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Why i Am a Vegetarian

Why i Am a Vegetarian

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Published by Nikki*

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Published by: Nikki* on Apr 24, 2010
Copyright:Attribution Non-commercial


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 This e-book can be downloaded for free fromhttp://www.vallalar.org&
By Owens S. Parrett, M. D.Is A PERSON who does not eat meat peculiar, or is he wise?My mother tells me that when I was a baby I refused to eat any kindof meat and would spit it out if it was put in my mouth. She thought-asmany mothers do-that I needed the meat to make me grow. So shepersisted until I finally acquired a liking for it. However, for the pastfifty years I have chosen a diet that does not include any kind of fleshfood, fish, or fowl.In my practice of medicine I have always followed the policy oftelling my patients the reasons for what I ask them to do. I do not like todo anything without knowing whyI am doing it, and I assume that most people feel the same way. So I amgoing to tell you why I am a vegetarian and why I believe you should beone too.First, I love life and I want to live, as long as I can. These are stirringand eventful days, and I want to know what is going to happen next. Ihave passed the Biblical threescore years and ten, and I am thankful toGod that I still find the days too short for all I want to do. I still carry afull practice and like to dip into several hobbies even if for only a fewminutes a day.I find that most of my patients are retired at the age I am now. Ihave no desire to retire so soon. I would rather spend the day helpingthe sick, many of whom have been forced to retire early because theylacked the knowledge I possess.
It is my certain conviction, having studied the matterscientifically and observed sickness and its causes through many years, that if I had eaten largely of flesh foods during my life, Iwould now be too aged to carry on the practice of medicine. A doctor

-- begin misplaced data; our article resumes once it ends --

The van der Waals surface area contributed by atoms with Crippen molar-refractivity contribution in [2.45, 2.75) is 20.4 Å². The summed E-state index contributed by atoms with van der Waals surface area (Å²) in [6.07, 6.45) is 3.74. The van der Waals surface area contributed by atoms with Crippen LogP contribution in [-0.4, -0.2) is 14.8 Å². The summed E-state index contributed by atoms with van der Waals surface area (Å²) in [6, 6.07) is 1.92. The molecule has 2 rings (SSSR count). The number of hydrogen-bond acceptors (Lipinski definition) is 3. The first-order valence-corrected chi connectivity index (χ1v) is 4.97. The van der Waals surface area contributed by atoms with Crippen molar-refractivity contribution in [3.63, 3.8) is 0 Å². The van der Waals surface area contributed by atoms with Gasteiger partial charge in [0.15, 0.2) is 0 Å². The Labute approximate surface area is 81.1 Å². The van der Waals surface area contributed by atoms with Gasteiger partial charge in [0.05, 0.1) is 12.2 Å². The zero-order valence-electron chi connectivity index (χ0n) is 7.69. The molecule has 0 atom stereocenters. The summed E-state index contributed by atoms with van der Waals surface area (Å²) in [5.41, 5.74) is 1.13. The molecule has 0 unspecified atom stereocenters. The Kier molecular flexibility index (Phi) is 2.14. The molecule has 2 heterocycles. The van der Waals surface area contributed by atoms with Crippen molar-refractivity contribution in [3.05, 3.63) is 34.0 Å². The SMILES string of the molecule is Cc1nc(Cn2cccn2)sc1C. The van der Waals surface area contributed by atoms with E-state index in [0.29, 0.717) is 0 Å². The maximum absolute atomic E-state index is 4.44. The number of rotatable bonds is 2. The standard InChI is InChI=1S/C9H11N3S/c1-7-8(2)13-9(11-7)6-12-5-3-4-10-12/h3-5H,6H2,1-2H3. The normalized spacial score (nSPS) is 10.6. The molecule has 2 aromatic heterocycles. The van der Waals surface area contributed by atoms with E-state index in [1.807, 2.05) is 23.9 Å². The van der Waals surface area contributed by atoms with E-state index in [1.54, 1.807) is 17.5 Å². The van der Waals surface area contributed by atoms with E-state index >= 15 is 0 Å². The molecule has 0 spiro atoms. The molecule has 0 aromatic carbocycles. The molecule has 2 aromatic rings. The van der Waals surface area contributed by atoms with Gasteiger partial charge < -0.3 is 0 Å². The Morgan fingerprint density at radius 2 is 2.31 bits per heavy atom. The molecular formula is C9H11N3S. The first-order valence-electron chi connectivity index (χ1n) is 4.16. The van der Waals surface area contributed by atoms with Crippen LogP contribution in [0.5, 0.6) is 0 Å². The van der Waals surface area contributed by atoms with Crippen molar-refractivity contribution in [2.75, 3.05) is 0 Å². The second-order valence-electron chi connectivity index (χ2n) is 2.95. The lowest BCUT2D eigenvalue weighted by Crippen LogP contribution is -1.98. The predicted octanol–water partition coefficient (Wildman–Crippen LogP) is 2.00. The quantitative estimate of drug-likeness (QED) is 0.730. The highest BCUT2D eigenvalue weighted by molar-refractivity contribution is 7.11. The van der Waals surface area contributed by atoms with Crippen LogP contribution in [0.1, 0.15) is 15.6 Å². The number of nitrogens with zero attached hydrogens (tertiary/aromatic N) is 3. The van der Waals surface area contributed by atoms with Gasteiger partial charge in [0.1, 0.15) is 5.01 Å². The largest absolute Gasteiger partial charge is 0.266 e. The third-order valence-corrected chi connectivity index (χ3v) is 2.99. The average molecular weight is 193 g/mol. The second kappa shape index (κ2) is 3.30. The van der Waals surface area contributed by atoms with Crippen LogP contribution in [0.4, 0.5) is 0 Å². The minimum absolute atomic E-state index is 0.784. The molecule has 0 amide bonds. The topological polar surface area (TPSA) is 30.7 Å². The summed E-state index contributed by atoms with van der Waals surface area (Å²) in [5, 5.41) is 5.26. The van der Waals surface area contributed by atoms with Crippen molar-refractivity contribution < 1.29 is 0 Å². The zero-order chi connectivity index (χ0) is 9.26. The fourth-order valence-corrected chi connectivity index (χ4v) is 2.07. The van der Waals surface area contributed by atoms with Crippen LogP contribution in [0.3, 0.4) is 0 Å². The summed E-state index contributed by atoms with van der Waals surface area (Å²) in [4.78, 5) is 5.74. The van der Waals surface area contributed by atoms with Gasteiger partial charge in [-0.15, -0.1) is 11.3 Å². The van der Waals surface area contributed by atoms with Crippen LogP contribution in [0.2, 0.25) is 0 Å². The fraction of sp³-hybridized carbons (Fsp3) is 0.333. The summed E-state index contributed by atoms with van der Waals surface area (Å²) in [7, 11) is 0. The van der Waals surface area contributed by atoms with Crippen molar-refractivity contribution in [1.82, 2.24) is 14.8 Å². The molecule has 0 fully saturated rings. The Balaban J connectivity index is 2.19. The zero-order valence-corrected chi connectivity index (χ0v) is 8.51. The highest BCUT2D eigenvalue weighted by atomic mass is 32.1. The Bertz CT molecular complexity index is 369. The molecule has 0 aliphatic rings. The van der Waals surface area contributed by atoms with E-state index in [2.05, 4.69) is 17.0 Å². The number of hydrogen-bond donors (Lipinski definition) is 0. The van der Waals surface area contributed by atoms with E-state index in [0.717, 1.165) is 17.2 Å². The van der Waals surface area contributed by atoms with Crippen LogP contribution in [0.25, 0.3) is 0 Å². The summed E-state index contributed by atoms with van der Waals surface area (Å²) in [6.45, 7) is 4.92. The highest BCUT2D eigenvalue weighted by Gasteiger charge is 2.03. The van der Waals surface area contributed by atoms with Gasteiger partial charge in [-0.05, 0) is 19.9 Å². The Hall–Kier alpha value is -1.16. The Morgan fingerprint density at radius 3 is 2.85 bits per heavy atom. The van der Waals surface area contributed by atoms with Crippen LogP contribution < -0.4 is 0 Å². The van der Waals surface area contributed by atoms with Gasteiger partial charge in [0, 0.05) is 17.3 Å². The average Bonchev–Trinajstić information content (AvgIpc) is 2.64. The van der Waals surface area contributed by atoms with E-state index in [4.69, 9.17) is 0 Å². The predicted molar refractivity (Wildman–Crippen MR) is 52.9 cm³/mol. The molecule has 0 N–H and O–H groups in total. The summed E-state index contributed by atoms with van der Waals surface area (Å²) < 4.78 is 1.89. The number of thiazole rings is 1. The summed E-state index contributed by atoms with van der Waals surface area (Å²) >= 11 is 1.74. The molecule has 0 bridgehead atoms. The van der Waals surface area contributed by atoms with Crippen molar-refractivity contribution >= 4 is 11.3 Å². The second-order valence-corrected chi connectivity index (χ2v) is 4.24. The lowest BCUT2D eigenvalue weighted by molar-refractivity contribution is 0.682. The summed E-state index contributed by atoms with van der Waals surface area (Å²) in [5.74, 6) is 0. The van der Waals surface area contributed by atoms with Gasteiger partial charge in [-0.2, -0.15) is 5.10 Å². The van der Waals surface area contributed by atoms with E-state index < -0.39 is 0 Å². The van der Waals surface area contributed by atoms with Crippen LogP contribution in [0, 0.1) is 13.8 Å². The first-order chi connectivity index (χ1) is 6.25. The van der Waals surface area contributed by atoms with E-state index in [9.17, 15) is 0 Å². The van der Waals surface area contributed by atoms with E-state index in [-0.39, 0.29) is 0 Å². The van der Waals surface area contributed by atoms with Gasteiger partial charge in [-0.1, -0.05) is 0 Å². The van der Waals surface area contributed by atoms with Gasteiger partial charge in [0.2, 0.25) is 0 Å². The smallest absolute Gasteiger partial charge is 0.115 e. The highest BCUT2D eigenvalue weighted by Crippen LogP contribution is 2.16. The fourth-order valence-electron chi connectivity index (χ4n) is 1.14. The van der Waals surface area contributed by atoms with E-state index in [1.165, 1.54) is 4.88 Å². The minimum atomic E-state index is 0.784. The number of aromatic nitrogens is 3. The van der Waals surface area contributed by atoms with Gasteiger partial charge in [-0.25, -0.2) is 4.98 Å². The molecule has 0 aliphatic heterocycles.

must be able to think clearly and have considerable powers ofendurance and nervous energy.Both aging and fatigue are hastened by flesh foods. Age is thewearing out of the body. The process varies considerably amongdifferent individuals. Within the past week I was asked to visit tenmen in a certain hotel. One was aged in the late forties and the otherin the early fifties. Both were on the county welfare and certainlylooked unable to work, Though so young in years, they were both oldmen. Tobacco and liquor, of course, had played a part; but the partthat meat played cannot be overlooked.The cells of which the body is made up are little units. Each must takeon nourishment, give off waste, and breathe oxygen. When this process isinterfered with, the cells deteriorate and the organs they make upnaturally deteriorate too.The late Dr. Alexis Carrel, winner of the Nobel prize in 1912,recognized that the efficiency of providing nutrition and eliminatingwaste was what determined the aging of a cell of tissue. So he attemptedto extend the life of a bit of chicken heart by bathing it in a nutritivefluid that removed waste and added nourishment. So successful was hethat from 1913 that bit of chicken heart was kept alive until 1947. Finally,after 34 years, it was thrown into a sink where it died. Dr. Carrel himselfwas already dead. How much longer the chicken heart might have lived isnot known. Certainly, then, Dr. Carel proved that length of life dependslargely on eliminating waste and adding nutrition to the cells. Practicallyapplied, this would mean that if we could regularly remove all the wastefrom our body cells and apply adequate nutrition to these same cells, wemight easily reach unheard-of lengths of life. By the same token, if thebody fluids that bathe our cells are overloaded with waste, life would beshortened.Let us take a look at history. The Bible indicates that for tengenerations before the Flood people lived an average of 912 years. Afterthe Flood the human race began eating flesh foods. The lives of the nextten generations were shortened to an average of 317 years.

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